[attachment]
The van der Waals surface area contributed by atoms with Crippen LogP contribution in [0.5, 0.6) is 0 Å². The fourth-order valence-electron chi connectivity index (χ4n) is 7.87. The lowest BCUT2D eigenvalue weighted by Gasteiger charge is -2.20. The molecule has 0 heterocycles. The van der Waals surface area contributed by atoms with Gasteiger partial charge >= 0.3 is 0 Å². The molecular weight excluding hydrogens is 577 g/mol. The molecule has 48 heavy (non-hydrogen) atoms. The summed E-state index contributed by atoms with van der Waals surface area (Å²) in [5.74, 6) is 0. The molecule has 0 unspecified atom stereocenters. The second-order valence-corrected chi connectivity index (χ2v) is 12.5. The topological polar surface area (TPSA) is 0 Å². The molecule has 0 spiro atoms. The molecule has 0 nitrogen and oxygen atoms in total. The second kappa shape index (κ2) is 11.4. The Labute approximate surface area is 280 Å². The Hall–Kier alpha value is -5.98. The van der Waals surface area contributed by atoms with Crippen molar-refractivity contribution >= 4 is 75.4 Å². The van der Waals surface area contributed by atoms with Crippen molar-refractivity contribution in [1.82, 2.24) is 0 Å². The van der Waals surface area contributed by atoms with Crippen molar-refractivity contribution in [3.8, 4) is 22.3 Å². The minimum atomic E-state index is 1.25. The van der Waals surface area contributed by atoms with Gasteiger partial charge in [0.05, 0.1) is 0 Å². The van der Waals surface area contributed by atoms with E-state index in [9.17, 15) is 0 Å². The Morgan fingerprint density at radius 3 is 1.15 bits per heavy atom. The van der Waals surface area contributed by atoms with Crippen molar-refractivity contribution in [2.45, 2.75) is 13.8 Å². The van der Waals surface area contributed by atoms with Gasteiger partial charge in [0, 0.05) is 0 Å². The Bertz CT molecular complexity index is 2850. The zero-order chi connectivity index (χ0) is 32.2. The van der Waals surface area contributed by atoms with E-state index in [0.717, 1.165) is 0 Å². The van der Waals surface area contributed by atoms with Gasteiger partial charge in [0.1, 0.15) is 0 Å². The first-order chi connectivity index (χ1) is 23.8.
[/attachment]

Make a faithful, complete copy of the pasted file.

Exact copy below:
The van der Waals surface area contributed by atoms with Crippen LogP contribution in [0.5, 0.6) is 0 Å². The fourth-order valence-electron chi connectivity index (χ4n) is 7.87. The lowest BCUT2D eigenvalue weighted by Gasteiger charge is -2.20. The molecule has 0 heterocycles. The van der Waals surface area contributed by atoms with Gasteiger partial charge >= 0.3 is 0 Å². The molecular weight excluding hydrogens is 577 g/mol. The molecule has 48 heavy (non-hydrogen) atoms. The summed E-state index contributed by atoms with van der Waals surface area (Å²) in [5.74, 6) is 0. The molecule has 0 unspecified atom stereocenters. The second-order valence-corrected chi connectivity index (χ2v) is 12.5. The topological polar surface area (TPSA) is 0 Å². The molecule has 0 spiro atoms. The molecule has 0 nitrogen and oxygen atoms in total. The second kappa shape index (κ2) is 11.4. The Labute approximate surface area is 280 Å². The Hall–Kier alpha value is -5.98. The van der Waals surface area contributed by atoms with Crippen molar-refractivity contribution >= 4 is 75.4 Å². The van der Waals surface area contributed by atoms with Crippen molar-refractivity contribution in [1.82, 2.24) is 0 Å². The van der Waals surface area contributed by atoms with Crippen molar-refractivity contribution in [3.8, 4) is 22.3 Å². The minimum atomic E-state index is 1.25. The van der Waals surface area contributed by atoms with Gasteiger partial charge in [0.05, 0.1) is 0 Å². The van der Waals surface area contributed by atoms with E-state index in [9.17, 15) is 0 Å². The Morgan fingerprint density at radius 3 is 1.15 bits per heavy atom. The van der Waals surface area contributed by atoms with Crippen molar-refractivity contribution in [2.45, 2.75) is 13.8 Å². The van der Waals surface area contributed by atoms with Gasteiger partial charge in [0, 0.05) is 0 Å². The Bertz CT molecular complexity index is 2850. The zero-order chi connectivity index (χ0) is 32.2. The van der Waals surface area contributed by atoms with E-state index in [0.717, 1.165) is 0 Å². The van der Waals surface area contributed by atoms with Gasteiger partial charge in [0.1, 0.15) is 0 Å². The first-order chi connectivity index (χ1) is 23.8.